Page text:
Okay, so these are 30 places I want to go out of like, a million. I have traveled to some of these places and would not hesitate one second to go back.

Every new place is like a new adventure, and traveling will forever be so exciting and intruiging to me.

Cover Image Credit: Maisa Teat

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10 Things That Surprised Me, An American, When I Visited Sweden

For the summer, I decided to visit my boyfriend's family in Sweden. Right off the bat there was a lot of differences.
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This summer, I decided to visit my boyfriend and his family in Sweden — here are some things that really surprised me when I was there.

1. Most People Speak English

Not only did this ease my unenthusiastic family, but it made the flight out to Sweden all the more simple. Truth be told, I'm not a highly outgoing person. I don't like inconveniencing people with questions that can be perceived as idiotic or blatantly obvious. It took a lot of personal pep talks to build up the nerve to bother the flight attendants and airport staff, but when I did I was so relieved to know that everyone who I did talk to spoke perfect English. To make things even better, a lot of the digital signs transitioned between Swedish and English.

2. It Is Always ''Sunny''

The sun never sets. While this is only applicable to the utmost north of Sweden, it is something that really fascinated me. Science isn't really my forte, but if I understand correctly then it has something to do with part of it being within the Arctic Circle. Essentially, it is at a point so high on the earth's axis that its rotation doesn't really affect the amount of sunlight Sweden receives. The darkest I've seen it get is between 02.00 and 04.00, but even then, it only gets dusky outside. As cool as it is though, it can really mess with your perception of time. At the time of writing this, I have been in Sweden for about three days, and it is still messing up my circadian rhythm.

3. Foreign Kiosks

Apparently, there are these stands that sell commonplace American goodies like Hershey's chocolate, Reese's, Twinkies, sno balls, and so much more. What really caught me off guard was the fact that they charge outlandish prices for what is typically overwhelmingly average American junk food.

4. Bicycles Are Very Popular

Admittedly, I grew up in the rural Missourian countryside and military bases, so I'm not sure what the average town, let alone city is like, but, from what little I have seen of Sweden, everyone and their mother owns and actively uses a bicycle. Cyclists have their own lanes on sidewalks, and ordinary pedestrians respect that it isn't a lane for walking. Part of me just knows that had these sidewalk bicycle lanes been Stateside, no one would try to avoid using the wrong lane.

5. No Big Pizza Chains

While we entertain a lot of arguments about which pizza chain is the best, Swede's don't, for the simple reason that these chains are nonexistent. No, instead they opt for smaller, family-run pizzerias. While I am all for supporting the little guy, it was a bit disheartening to learn that these pizzeria's don't even use mozzarella on their pies.

6. There's A Lot Of American Influence

Being an American, I was always raised with the impression that other countries don't like us. Given President Trump's comments about Sweden, I would imagine that they downright despise America, and yet American flags and American music can be seen and/or heard everywhere. I'd say that the American flag here, is the same as the British flag is to us: fashionable, a pop culture icon, etcetera. Furthermore, while Sweden is home to the most metal bands, their radio is chalked full of American rock (mainly alternative rock from what I have heard) and pop. It could just be the stations the driver had set, but even that says something, doesn't it?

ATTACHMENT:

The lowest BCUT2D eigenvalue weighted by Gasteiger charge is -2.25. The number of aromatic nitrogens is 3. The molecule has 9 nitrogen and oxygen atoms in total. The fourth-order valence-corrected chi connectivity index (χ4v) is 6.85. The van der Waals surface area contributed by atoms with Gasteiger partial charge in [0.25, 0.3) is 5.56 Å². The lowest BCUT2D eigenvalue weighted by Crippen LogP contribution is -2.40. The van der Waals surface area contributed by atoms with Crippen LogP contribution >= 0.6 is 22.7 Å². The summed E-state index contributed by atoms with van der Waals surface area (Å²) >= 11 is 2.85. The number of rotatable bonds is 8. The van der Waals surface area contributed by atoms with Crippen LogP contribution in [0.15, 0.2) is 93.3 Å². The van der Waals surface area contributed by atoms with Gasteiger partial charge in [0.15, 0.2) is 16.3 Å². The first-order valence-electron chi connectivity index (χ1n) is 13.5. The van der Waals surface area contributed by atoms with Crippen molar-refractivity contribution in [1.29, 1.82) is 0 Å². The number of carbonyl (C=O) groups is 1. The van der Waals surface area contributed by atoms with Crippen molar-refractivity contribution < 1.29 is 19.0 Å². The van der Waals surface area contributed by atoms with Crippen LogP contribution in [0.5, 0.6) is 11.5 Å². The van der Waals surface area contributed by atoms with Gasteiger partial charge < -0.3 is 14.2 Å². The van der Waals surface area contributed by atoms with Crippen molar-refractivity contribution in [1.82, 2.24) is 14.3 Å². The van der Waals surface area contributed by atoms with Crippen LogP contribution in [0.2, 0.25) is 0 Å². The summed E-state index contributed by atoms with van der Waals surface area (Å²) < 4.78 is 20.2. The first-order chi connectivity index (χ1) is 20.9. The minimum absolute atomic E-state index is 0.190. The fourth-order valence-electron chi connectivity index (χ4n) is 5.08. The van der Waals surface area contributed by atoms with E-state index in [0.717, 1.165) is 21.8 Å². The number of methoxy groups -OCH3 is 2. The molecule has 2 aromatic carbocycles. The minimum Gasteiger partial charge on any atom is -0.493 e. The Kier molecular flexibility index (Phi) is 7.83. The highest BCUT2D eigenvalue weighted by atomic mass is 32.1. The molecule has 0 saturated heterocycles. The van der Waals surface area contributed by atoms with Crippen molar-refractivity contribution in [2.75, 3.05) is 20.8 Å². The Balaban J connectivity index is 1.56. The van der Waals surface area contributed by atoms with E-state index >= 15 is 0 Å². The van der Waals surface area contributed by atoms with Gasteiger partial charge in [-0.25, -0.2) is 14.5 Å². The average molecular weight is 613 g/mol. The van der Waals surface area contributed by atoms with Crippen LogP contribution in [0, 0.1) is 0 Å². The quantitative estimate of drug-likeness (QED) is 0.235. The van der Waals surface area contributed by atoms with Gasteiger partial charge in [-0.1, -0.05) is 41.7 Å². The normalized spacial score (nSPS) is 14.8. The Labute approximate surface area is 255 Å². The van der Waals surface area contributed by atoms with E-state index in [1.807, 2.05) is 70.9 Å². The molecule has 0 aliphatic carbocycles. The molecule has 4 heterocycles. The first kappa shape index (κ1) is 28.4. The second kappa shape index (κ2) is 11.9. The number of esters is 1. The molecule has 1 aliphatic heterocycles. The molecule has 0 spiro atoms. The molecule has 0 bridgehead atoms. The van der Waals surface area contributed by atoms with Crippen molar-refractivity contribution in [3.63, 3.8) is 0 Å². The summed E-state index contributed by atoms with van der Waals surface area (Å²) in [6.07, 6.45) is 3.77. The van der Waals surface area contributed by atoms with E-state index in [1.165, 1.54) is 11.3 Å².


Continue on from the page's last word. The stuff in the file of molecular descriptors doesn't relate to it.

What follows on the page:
7. Gambling Advertisements Are EVERYWHERE

I think my shock to this comes from the fact that ''sinful'' vices aren't typically advertised in such a blasé fashion. At least, I have never seen any on television. I sat down and watch television for about an hour and a half, and in that time I saw at least three different casinos, either virtual or physical, advertised.

8. A Lot Of Channels Aren't In Swedish

Given how much of the population here speaks English then it really shouldn't be all that surprising that so much of their television is in English, too. It is just one of those things that I thought I'd have to give up for the duration of my visit. A lot of the channels I surfed through hosted very familiar television shows like "How I Met Your Mother," "The Simpsons," and the notorious, ¨Seinfeld.¨ Naturally, these channels all did have subtitles.

9. Exotic Soda Flavors

Truth be told, I'm not big into soda — or sweets for that matter — but when I learned about pear, peach, raspberry, and kiwi flavored sodas the little kid in me was awoken. In the states, the ''craziest'' flavor I can recall was pineapple, and given how glorified it is becoming, that's not even that bizarre. From the flavors I have tried (peach and kiwi) they're exceptionally delicious.

10. Extraordinarily Dumb Outlets

Some people would love to achieve world peace, but after this trip I would sincerely wish for all people to fall, united, under only one type of outlet. It doesn't have to be the (flawless) American shocked face outlet, but goodness gracious I hope it isn't this Swedish one. Honestly, I think that it is stupid that there are different ones to begin with. They all channel electricity, so why not just get the most efficient one and everyone on board and make the change. How hard could it be to achieve worldwide agreement?

Cover Image Credit: Wikimedia Commons